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Top Turkey Tips

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Whether this year will be your first time cooking a turkey or you're just rethinking your cooking strategy, cooking one can seem overwhelming. But you don't need to feel like a turkey when you do it—the experts are here to ease any last-minute jitters:

The Pros Propose

Size Matters

  • If you don't need to feed the entire extended family, Andrea Nguyen suggests: "Go for a small one (11 to 13 pounds)—they're easier to manage and taste better. Should this be your inaugural bird, ask others to pitch in with side dishes so you can devote time to your masterpiece." 

Skip Out on Expensive Roasting Pans

  • If your current stash of cookware doesn't quite match up with your Pinterest-worthy dream pieces, The Modernist Cuisine Team assures us that it will be okay: "You don’t need an expensive roasting pan to achieve a perfectly baked turkey. An inexpensive, V-shaped roasting rack will allow air to circulate around the turkey, which helps elevate its flavors and make sure it gets evenly browned."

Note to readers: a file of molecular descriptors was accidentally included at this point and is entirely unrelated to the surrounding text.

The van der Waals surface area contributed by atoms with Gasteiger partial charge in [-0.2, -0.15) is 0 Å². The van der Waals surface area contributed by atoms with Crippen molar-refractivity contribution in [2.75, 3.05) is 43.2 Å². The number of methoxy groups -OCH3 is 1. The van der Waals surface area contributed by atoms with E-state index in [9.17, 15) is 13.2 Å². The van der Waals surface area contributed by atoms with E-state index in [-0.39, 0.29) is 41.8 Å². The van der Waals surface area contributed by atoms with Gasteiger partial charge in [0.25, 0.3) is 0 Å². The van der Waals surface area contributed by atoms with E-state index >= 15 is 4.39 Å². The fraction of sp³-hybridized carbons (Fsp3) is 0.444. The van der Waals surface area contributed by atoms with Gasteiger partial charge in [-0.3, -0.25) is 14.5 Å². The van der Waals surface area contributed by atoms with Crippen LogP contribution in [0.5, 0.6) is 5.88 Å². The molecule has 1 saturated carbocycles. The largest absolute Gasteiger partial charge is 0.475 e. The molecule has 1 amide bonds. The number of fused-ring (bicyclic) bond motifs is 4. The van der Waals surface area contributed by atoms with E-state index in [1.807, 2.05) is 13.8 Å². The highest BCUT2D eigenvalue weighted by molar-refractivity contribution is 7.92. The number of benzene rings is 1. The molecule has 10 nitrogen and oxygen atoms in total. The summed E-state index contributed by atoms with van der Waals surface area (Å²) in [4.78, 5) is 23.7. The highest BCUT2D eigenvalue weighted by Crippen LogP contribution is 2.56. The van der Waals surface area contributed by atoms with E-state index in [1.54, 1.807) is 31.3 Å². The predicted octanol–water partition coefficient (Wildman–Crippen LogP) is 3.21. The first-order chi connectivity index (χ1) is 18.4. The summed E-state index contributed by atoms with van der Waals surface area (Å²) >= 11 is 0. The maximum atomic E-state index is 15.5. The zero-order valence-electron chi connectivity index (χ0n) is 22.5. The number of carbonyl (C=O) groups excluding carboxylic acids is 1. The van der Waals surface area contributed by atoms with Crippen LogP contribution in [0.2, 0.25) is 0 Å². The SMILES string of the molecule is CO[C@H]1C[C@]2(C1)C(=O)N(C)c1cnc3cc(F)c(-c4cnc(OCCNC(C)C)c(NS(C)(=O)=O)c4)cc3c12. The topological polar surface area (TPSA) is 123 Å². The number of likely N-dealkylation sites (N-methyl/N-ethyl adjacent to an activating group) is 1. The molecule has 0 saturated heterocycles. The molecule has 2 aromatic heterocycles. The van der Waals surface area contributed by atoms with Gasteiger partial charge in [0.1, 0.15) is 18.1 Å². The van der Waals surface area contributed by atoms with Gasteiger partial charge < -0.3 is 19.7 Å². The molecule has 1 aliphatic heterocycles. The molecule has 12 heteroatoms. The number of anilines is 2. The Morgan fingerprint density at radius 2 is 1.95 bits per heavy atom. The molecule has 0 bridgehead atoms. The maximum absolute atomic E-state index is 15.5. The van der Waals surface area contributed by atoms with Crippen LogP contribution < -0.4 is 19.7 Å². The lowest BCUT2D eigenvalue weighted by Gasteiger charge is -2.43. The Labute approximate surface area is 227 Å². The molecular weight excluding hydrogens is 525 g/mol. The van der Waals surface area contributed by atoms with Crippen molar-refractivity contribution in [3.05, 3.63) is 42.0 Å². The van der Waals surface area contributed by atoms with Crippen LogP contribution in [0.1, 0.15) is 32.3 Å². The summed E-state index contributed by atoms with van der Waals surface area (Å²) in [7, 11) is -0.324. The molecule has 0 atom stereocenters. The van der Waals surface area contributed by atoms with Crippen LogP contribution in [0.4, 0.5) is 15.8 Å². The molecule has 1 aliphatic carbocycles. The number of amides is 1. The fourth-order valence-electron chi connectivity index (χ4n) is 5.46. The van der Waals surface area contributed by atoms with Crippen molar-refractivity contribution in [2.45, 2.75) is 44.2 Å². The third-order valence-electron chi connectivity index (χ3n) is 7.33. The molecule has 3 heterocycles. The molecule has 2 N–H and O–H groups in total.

Plan for Resting Time and Keep it Warm

  • Merrill Stubbs recommends planning for 20 to 30 minutes of rest before carving.
  • Michael Ruhlman makes sure his serving dish for the turkey is warm, and also ladles hot broth over it, saying: "You can cover this with foil and keep it warm in the turned-off oven, or on the stove top, while you ready the rest of the meal."

Staub Roaster

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Thickening Your Gravy

  • The Modernist Cuisine Team lets us in on a secret: "Wondra is an incredible thickener—we love using it to crunch up wings and thicken sauces, including Thanksgiving gravy. Dust Wondra over a flavorful liquid; use 4 to 5 grams of Wondra for every 100 grams of liquid. Whisk to distribute the starch evenly, simmer, and then remove from heat."  

Think Outside the Box (or Bird)

  • After trying to be an all-American turkey lover for years, Andrea Nguyen's mom declared them too dry: "From that moment on, my family was liberated to enjoy juicy roast chickens and game hens stuffed with Mom's incredible dressing of sticky rice, chestnuts, shiitake mushrooms, herbs, and Cognac. We felt free to create our own holiday tradition, which is why we came to the U.S. in the first place."

Tell us: How do you tackle your turkey? 

Have you missed any of our Thanksgiving roundup of Burning Questions? Catch up now:

Photos by James Ransom


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